Thursday, August 31, 2017

Updated: Tagging the cube



Astor Place this morning... photo by EVG reader Brian Polay...

Updated

Here's another view via @brittsullivan ...



Updated 3 p.m.

Squiggle removal commenced... photos via Derek Berg ...






16 comments:

JQ LLC said...

This should start a trend...not only of tagging but over-deployment of NYPD to guard the cube. That's if whoever the friends of the Astor place are have their own line of private security.

Anonymous said...

I'm amazed it last this long I hope those working in the Death Star aren't too upset about this.
Until the tags are removed they can focus their eyes on the sterile Haring sculpture.

Anonymous said...

Thank goodness. Finally, a little bit of local color.

Donnie Moder said...

If whoever did this wanted me to fly into a rage and desire to punch him in the face, then he succeeded.

Anonymous said...

It's not a tag, just swirls intended to cover as much surface area as possible.

shimmerstwo said...

There were a bunch of kids pushing it last night around 12 when I walked by
The tags weren't on it then

Anonymous said...

There are security cameras all over the plaza now, no reason the vandal can't be determined and harshly punished.

Anonymous said...

I wonder if whoever did this was sober or drunk at the time?

Anonymous said...

"Imagine" was the best cube tag.

Anonymous said...

If you must tag it at least make it look nice. Just swirls seems terrible.

Anonymous said...

Maybe someone confused it with a Con-Federate monument? Seriously calling graffiti a "tag" does not elevate it. Swirls or whatever this is still represent a person damaging a public art piece for whatever reason which cannot be justified. What has happened to Astor Place and it's corporate takeover is more shocking than something which comes out of a spray can.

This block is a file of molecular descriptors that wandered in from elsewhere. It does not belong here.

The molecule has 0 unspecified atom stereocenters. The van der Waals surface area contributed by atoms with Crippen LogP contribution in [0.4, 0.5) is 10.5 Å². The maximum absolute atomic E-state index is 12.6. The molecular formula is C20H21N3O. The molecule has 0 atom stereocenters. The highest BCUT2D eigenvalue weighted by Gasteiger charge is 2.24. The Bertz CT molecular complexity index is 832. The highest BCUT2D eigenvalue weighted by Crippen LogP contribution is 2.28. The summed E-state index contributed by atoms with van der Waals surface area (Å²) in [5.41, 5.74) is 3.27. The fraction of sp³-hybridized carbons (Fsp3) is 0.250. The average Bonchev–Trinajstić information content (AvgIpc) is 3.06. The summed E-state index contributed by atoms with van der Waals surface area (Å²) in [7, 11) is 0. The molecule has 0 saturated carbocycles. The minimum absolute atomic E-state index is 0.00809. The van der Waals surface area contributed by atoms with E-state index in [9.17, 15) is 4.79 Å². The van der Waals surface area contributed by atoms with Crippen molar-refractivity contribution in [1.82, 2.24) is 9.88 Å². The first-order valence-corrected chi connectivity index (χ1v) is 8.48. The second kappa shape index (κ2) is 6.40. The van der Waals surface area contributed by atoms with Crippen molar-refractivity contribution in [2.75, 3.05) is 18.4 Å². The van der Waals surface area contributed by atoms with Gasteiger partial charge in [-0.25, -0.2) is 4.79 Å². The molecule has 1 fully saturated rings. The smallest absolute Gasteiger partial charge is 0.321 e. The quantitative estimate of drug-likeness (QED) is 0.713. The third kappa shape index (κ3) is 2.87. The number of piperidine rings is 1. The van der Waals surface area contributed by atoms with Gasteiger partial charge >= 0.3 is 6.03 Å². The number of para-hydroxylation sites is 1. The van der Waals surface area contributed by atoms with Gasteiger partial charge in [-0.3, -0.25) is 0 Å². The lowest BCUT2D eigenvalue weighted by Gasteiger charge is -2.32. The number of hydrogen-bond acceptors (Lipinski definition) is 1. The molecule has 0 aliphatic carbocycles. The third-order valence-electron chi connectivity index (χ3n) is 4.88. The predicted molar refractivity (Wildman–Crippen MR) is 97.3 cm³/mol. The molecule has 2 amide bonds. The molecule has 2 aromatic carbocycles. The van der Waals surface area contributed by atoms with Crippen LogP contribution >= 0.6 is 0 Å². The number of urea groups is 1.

Eden Bee said...

Crop circles! WAKE UP PEOPLE!

cmarrtyy said...

Just talentless idiots who think they can get away with it. Oh, surprise. They did get away with it. Hey, Mayor Bill, what happened to community policing? Oh, sorry, what was that? Wrong community. Right, Mayor Bill. Got it. Hmmmm.

Anonymous said...

Why do others find the need to vandalize things like this? What type of satisfaction do they receive? There should be a CCTV nearby so their faces can be recognized.

Anonymous said...

I would categorize tagging a piece of art--a respected artwork which has decades of neighborhood presence--to be pure nihilistic vandalism. It's an act of disrespect to the artist. It's an act of disrespect to the concept of art. Don't like the sculpture? Make your own. Don't like a painting? Paint your own. But I find this inexcusable.

Anonymous said...

Alamo has been there since 1967. I'm disappointed at the attitude of the initial 8:26/8:35/8:52 commenters who seemed to think that it's okay to deface it because they don't like the Death Star or the Astor Place redesign.

I don't know about anyone else, but I literally did a little dance of joy when Alamo reappeared in the plaza. I'd hate to think that there is no future for public art in New York. Do we really want everything to have to be indoors, behind glass?